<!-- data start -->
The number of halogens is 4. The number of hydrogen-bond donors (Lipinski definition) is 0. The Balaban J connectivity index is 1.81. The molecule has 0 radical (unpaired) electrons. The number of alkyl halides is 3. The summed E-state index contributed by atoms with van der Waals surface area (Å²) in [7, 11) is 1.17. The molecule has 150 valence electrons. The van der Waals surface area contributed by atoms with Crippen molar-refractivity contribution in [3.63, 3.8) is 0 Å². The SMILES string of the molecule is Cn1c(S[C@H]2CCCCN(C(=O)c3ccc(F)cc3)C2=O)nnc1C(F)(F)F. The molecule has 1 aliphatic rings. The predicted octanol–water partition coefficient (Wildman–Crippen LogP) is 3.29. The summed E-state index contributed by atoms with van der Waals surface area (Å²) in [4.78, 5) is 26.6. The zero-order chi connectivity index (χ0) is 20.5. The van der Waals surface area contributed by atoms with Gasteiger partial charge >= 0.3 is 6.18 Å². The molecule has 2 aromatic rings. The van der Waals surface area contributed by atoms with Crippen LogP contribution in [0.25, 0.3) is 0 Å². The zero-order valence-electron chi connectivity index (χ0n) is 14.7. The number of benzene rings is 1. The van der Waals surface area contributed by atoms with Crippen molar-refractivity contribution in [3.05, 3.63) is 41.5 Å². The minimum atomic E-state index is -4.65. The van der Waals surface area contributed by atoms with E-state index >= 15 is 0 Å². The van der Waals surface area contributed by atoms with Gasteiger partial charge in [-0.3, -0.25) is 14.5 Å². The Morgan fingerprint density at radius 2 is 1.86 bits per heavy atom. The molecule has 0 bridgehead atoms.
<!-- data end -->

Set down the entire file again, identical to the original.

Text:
The number of halogens is 4. The number of hydrogen-bond donors (Lipinski definition) is 0. The Balaban J connectivity index is 1.81. The molecule has 0 radical (unpaired) electrons. The number of alkyl halides is 3. The summed E-state index contributed by atoms with van der Waals surface area (Å²) in [7, 11) is 1.17. The molecule has 150 valence electrons. The van der Waals surface area contributed by atoms with Crippen molar-refractivity contribution in [3.63, 3.8) is 0 Å². The SMILES string of the molecule is Cn1c(S[C@H]2CCCCN(C(=O)c3ccc(F)cc3)C2=O)nnc1C(F)(F)F. The molecule has 1 aliphatic rings. The predicted octanol–water partition coefficient (Wildman–Crippen LogP) is 3.29. The summed E-state index contributed by atoms with van der Waals surface area (Å²) in [4.78, 5) is 26.6. The zero-order chi connectivity index (χ0) is 20.5. The van der Waals surface area contributed by atoms with Gasteiger partial charge >= 0.3 is 6.18 Å². The molecule has 2 aromatic rings. The van der Waals surface area contributed by atoms with Crippen LogP contribution in [0.25, 0.3) is 0 Å². The zero-order valence-electron chi connectivity index (χ0n) is 14.7. The number of benzene rings is 1. The van der Waals surface area contributed by atoms with Crippen molar-refractivity contribution in [3.05, 3.63) is 41.5 Å². The minimum atomic E-state index is -4.65. The van der Waals surface area contributed by atoms with E-state index >= 15 is 0 Å². The van der Waals surface area contributed by atoms with Gasteiger partial charge in [-0.3, -0.25) is 14.5 Å². The Morgan fingerprint density at radius 2 is 1.86 bits per heavy atom. The molecule has 0 bridgehead atoms.